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Processing plant forced to dump milk

Dairy farms in Wayne County are disappearing and now the spread of COVID-19 is taking a toll on business as milk processing plants are forced to dump milk.

DAMASCUS, Pa. — As people still venture out to shop for the essentials, many shoppers are grabbing milk. That should sound like good news to people, but that's not the reality for people in the milk business.

"There was somewhat of a supply built up and then in a week and a half to two weeks ago when the big push came on, when everybody started to panic and went out and started to buy up the milk and everything, well that took everything away," explained Andy Diehl of Diehl Trucking.

Diehl Trucking in Damascus Township transports milk from area farms to processing plants and were told to dump a whole truck full of milk that was to be delivered to a processing plant. They posted video on Facebook of the milk being dumped from their tanker. In 24 hours, the video has over 60,000 views.

A very sad day here at Diehl Trucking......after nearly 42 years of hauling milk.....we were told today for the first time to dump two full loads of milk. The uncertainty of the world has hit the dairy industry. The lack of demand for milk and milk products and plants that process have been hit by sickness. Please keep all in your thoughts and prayers ❤️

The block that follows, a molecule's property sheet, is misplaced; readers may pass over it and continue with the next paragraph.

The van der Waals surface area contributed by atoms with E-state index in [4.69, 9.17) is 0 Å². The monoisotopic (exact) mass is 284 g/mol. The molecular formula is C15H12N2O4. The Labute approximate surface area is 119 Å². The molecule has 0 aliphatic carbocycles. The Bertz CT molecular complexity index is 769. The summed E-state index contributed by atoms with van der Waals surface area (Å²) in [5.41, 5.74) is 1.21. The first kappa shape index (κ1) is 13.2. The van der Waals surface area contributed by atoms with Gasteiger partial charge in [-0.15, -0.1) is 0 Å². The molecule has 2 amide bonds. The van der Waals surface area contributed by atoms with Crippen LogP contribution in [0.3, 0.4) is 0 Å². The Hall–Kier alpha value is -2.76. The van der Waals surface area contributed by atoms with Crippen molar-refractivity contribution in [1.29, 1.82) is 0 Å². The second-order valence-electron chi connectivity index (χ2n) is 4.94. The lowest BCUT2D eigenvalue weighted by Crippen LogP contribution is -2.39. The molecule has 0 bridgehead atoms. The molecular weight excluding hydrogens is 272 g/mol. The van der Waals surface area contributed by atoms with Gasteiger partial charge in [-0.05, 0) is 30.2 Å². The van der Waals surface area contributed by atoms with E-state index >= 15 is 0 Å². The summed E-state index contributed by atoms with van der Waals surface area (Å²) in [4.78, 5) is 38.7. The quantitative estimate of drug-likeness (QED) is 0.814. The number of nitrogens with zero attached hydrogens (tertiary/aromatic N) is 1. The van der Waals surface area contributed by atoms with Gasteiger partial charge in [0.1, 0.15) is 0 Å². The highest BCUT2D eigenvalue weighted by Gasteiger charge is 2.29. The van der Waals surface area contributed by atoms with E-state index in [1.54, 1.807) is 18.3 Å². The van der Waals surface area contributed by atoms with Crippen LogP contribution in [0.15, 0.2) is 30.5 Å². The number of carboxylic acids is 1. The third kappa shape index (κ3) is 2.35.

Posted by Diehl Trucking Inc on Thursday, April 2, 2020

The dairy industry is pointing to several problems right now. Schools and restaurants are closed, and some processing plants are closed.

"We're very sad. It's very sad to see. In almost 42 years we've been hauling milk, it's the first ever we were asked to dump good milk just because there was no place to go with it."

Highland Farm is one of those dairy farms that get their milk picked up by Diehl Trucking. They're not sure if some of their milk was on that truck headed for the plant but tell Newswatch 16 they were just starting to see an increase in the price of milk and now with less of a demand, they know it's just going to drop again.

Dairy farms like Highland Farm in Wayne County say they hate to see milk being dumped. They know they have to get up each day and run their farm in the hopes that things turn around again soon.

Cows are still producing the same amount of milk each day. This results in a surplus of raw product with nowhere to go because the shelves are now full and people are staying home longer.

"I hope we can all come out on top of it without losing more of our farms. They hit hard times as it is. We don't want to lose any more than we have to."

There's still a way you can help local dairy farms.  Farmers say when you're buying your essentials at the grocery store, buy local products that come from our area.  

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